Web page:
Henry Foster diary  1757-1812 (bulk 1758, 1808-1812)
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Collection Scope and Content Note

Henry Foster, a native of Sturbridge, Massachusetts, kept a diary (74 pages) while serving in a provincial regiment during the French and Indian War. Foster regularly composed diary entries between May 27 and October 29, 1758, while stationed in eastern New York. The collection also includes 10 pages of financial accounts kept by Abner Hubbard of Norwich, Vermont, whose daughter married Henry Foster's son.

Henry Foster's diary consists of a chronological journal, with notes, fragments, and penmanship and mathematics exercises. He added several sections by sewing pages into the diary.

The diary primarily covers the period between May and October 1758, with one entry dated November 1758. Foster left his home in Sturbridge, Massachusetts, in late May 1758, and served with his regiment near Albany, Fort Edward, and Lake George, New York. He described life in camp, which included loading wagons and marching. He saw French prisoners of war, and described skirmishes, ambushes, and other encounters with the enemy. Foster wrote about his march to Lake George in the days before the Battle of Carillon (Battle of Ticonderoga), about the death and embalming of Lord George Howe (July 7, 1758), and about the engagement on July 8, 1758. An entry dated July 28, 1758, describes an ambush of a British convoy, which included women and children, near Fort Edward.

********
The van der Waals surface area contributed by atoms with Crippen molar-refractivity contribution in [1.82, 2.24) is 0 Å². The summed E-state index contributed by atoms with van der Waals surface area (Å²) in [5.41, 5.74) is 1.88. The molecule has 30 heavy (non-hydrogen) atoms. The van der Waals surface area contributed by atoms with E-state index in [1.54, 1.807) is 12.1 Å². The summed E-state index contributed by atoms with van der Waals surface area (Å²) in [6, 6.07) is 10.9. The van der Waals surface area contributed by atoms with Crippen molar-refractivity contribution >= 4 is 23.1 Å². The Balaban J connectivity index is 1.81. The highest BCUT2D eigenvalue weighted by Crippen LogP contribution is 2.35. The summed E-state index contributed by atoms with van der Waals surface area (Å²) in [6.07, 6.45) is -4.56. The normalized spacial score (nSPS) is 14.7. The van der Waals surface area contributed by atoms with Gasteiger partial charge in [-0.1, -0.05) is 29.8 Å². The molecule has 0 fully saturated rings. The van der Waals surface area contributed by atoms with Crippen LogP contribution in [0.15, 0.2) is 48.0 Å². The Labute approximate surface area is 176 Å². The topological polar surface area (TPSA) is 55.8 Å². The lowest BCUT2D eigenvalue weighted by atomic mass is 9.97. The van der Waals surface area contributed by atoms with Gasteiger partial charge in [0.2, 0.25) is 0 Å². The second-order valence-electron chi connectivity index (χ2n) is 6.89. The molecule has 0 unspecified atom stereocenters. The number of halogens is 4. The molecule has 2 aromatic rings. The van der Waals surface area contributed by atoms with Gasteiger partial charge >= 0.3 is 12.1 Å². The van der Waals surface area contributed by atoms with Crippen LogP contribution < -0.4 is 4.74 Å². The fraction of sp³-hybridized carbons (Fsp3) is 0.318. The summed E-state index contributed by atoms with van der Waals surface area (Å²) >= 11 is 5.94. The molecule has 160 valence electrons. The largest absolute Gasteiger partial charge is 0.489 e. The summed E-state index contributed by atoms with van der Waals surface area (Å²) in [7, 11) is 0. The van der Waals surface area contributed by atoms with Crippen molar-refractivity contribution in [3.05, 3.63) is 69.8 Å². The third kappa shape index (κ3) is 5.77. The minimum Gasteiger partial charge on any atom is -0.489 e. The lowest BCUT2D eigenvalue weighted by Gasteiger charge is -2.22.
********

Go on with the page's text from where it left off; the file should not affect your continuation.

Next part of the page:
Foster was stationed at Diamond Island in Lake George, New York, throughout much of the summer of 1758. He noted the deaths of some soldiers due to drowning, and remarked about the weather, sick and wounded soldiers, punishments for crimes committed by soldiers, food, and other aspects of daily life. One page of the diary contains the first part of a letter written on February 2, 1757.

Abner Hubbard's accounts contain personal financial records that he kept while living in Norwich, Vermont, between 1808 and 1812. Most reflect his purchases of corn, food, and horse-related items. At least one man paid a debt to Hubbard with labor.

The Henry Foster diary and Abner Hubbard accounts are accompanied by Hubbard's leather wallet, in which the papers were originally housed.

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